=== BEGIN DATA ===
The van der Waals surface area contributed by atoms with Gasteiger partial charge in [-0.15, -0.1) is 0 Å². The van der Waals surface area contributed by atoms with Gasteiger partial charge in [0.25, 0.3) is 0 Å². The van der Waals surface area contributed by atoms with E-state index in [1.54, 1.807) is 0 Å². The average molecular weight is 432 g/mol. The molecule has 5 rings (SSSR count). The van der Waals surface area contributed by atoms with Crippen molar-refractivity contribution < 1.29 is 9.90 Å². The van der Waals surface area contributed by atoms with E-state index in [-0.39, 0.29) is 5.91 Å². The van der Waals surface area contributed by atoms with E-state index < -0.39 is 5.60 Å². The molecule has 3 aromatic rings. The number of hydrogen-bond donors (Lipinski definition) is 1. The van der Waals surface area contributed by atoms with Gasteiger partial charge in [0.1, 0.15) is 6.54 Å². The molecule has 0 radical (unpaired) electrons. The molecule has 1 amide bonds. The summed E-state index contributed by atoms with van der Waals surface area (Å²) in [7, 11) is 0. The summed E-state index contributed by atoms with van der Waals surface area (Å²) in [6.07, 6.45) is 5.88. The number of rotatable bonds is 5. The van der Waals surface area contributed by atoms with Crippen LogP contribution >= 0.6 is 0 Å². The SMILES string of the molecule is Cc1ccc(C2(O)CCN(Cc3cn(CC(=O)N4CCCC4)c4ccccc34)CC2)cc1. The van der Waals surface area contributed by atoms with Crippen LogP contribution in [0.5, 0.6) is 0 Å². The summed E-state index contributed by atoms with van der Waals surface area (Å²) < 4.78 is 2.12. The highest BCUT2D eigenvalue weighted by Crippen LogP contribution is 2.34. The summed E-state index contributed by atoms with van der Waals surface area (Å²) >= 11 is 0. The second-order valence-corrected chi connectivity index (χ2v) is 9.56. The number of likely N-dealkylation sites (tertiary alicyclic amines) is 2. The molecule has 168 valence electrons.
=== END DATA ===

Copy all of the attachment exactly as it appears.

The van der Waals surface area contributed by atoms with Gasteiger partial charge in [-0.15, -0.1) is 0 Å². The van der Waals surface area contributed by atoms with Gasteiger partial charge in [0.25, 0.3) is 0 Å². The van der Waals surface area contributed by atoms with E-state index in [1.54, 1.807) is 0 Å². The average molecular weight is 432 g/mol. The molecule has 5 rings (SSSR count). The van der Waals surface area contributed by atoms with Crippen molar-refractivity contribution < 1.29 is 9.90 Å². The van der Waals surface area contributed by atoms with E-state index in [-0.39, 0.29) is 5.91 Å². The van der Waals surface area contributed by atoms with E-state index < -0.39 is 5.60 Å². The molecule has 3 aromatic rings. The number of hydrogen-bond donors (Lipinski definition) is 1. The van der Waals surface area contributed by atoms with Gasteiger partial charge in [0.1, 0.15) is 6.54 Å². The molecule has 0 radical (unpaired) electrons. The molecule has 1 amide bonds. The summed E-state index contributed by atoms with van der Waals surface area (Å²) in [7, 11) is 0. The summed E-state index contributed by atoms with van der Waals surface area (Å²) in [6.07, 6.45) is 5.88. The number of rotatable bonds is 5. The van der Waals surface area contributed by atoms with Crippen LogP contribution >= 0.6 is 0 Å². The SMILES string of the molecule is Cc1ccc(C2(O)CCN(Cc3cn(CC(=O)N4CCCC4)c4ccccc34)CC2)cc1. The van der Waals surface area contributed by atoms with Crippen LogP contribution in [0.5, 0.6) is 0 Å². The summed E-state index contributed by atoms with van der Waals surface area (Å²) < 4.78 is 2.12. The highest BCUT2D eigenvalue weighted by Crippen LogP contribution is 2.34. The summed E-state index contributed by atoms with van der Waals surface area (Å²) >= 11 is 0. The second-order valence-corrected chi connectivity index (χ2v) is 9.56. The number of likely N-dealkylation sites (tertiary alicyclic amines) is 2. The molecule has 168 valence electrons.